Best format for stills/video format, bitrate ext...

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Hey guys, I have seen a lot of bashing on the 4k/60fps so far. What exactly does everyone think the best formats are then? I always used 4k/30 fps on my p3p. I only use it for aerial stills, unclose exterior video and interior videos of homes. (Real estate photography)
 
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Don't let the "bashing" be anything more than people finding something to complain about.

99% of web content is not 4k. Shoot 4k/30 and output 1080p and you'll be stoked. 4k converts to a fantastic 1080p file.
 
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So for instance when exporting out of iMovie, export the file in 1080P? Thanks for the input!
 
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larger sensor = larger photo sites (pixels) = more color depth = yes
 
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Thanks for the help everyone. I think its funny that a lot of people on the forum are bashing the P4P already. I remember that there were a lot of people that were unhappy with the P4 for the first week or two until the firmware updates came.
 
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Thanks to the higher Iso and dynamic range of the P4P you will love it for interior video's/images.
The only drawback for interior images is the longer lens, 24mm instead of the 20mm of the P3P.
 
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So will i have to manually adjust the iso for interior shots? or will leaving it on auto work good enough?
 
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I always shoot in 4K/24fps.. i have months of footage... should i switch to 30fps or why did you guys recommend that over 24fps? Is all my footage screwed ?
 
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Bigger sensor equals more data/detail. The difference in sensors is incredible and you'll notice it in video and in 20mp stills.
The stills will be totally amazing! Video effectively depends on the frame rate and encoding tech and bit rate. For best results go to max bit rate, H265 and 4K at 24fps.


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I wouldn't recommend the using h265 at all. It's a future proof codec that takes a TON of computing power to manipulate and process. It was designed for satellite and TV 4k broadcasting. Youtube doesn't even support it. Most of the web for that matter.

Don't get me wrong. H.265 has some fantastic advantages. Same vid quality at lower bitrates, but the downside is it takes serious processing power to encode and play it.
 
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I wouldn't recommend the using h265 at all. It's a future proof codec that takes a TON of computing power to manipulate and process. It was designed for satellite and TV 4k broadcasting. Youtube doesn't even support it. Most of the web for that matter.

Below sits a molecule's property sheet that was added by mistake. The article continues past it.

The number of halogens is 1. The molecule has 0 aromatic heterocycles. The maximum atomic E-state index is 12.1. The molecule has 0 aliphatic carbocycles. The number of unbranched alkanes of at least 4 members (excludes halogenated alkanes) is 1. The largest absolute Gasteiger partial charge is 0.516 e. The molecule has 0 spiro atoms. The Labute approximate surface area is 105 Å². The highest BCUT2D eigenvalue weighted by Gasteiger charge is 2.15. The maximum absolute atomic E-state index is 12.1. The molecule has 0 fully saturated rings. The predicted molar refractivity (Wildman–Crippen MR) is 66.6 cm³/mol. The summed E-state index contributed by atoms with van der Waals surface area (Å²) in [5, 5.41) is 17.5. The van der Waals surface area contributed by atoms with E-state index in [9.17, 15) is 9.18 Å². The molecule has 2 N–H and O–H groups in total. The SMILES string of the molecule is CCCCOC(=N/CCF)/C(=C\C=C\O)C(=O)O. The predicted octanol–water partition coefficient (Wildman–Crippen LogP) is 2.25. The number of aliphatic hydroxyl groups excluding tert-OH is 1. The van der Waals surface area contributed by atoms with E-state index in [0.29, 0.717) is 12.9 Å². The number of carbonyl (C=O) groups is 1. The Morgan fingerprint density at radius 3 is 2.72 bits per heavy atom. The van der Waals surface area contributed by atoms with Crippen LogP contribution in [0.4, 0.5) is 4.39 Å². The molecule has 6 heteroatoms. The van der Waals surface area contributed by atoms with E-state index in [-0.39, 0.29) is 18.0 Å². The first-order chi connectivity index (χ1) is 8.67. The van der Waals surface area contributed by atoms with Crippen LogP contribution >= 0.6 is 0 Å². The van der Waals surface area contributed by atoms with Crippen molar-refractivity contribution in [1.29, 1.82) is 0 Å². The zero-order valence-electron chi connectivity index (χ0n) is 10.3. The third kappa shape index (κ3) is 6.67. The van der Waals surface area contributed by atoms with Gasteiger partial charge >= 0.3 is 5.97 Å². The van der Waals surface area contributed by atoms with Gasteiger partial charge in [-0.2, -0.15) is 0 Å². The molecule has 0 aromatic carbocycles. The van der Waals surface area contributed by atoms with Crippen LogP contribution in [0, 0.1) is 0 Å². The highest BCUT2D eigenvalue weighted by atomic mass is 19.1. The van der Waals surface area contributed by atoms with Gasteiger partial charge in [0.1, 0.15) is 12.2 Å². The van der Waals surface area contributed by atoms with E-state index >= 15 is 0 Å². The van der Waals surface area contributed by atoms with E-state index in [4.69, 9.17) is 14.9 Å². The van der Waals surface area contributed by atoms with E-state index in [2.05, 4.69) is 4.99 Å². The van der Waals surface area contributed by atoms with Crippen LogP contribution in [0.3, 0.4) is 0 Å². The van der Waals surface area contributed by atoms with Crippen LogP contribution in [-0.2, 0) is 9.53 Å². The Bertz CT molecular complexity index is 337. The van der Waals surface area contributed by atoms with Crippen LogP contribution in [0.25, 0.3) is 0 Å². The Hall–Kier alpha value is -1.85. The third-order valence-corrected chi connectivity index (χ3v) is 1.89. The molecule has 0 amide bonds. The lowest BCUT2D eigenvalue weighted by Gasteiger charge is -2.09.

Don't get me wrong. H.265 has some fantastic advantages. Same vid quality at lower bitrates, but the downside is it takes serious processing power to encode and play it.
I agree as to the final production. The point I am trying to make is to get as much detail quality as possible in the original recording. Then you take it from there to whatever is reasonable to what is needed.


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I agree as to the final production. The point I am trying to make is to get as much detail quality as possible in the original recording. Then you take it from there to whatever is reasonable to what is needed.


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We're on the same page, the problem is a lot of people don't have the computing power to export it quickly, or the time to wait while it takes 2 hours.
 
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I agree as to the final production. The point I am trying to make is to get as much detail quality as possible in the original recording. Then you take it from there to whatever is reasonable to what is needed.


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My tests so far show no visual difference between h.264 and h.265. To my eyes at least, they look the same even at 400% magnification of busy moving foliage scenes.
 
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My tests so far show no visual difference between h.264 and h.265. To my eyes at least, they look the same even at 400% magnification of busy moving foliage scenes.
good to know. ty!
 
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I take that back.. there are very subtle differences that make the h265 motion seem a little smoother than h264, I think. Hard to describe. In any event, I don't think it's something you'd notice in day-to-day usage unless you display all your footage on huge 4k screens..
 
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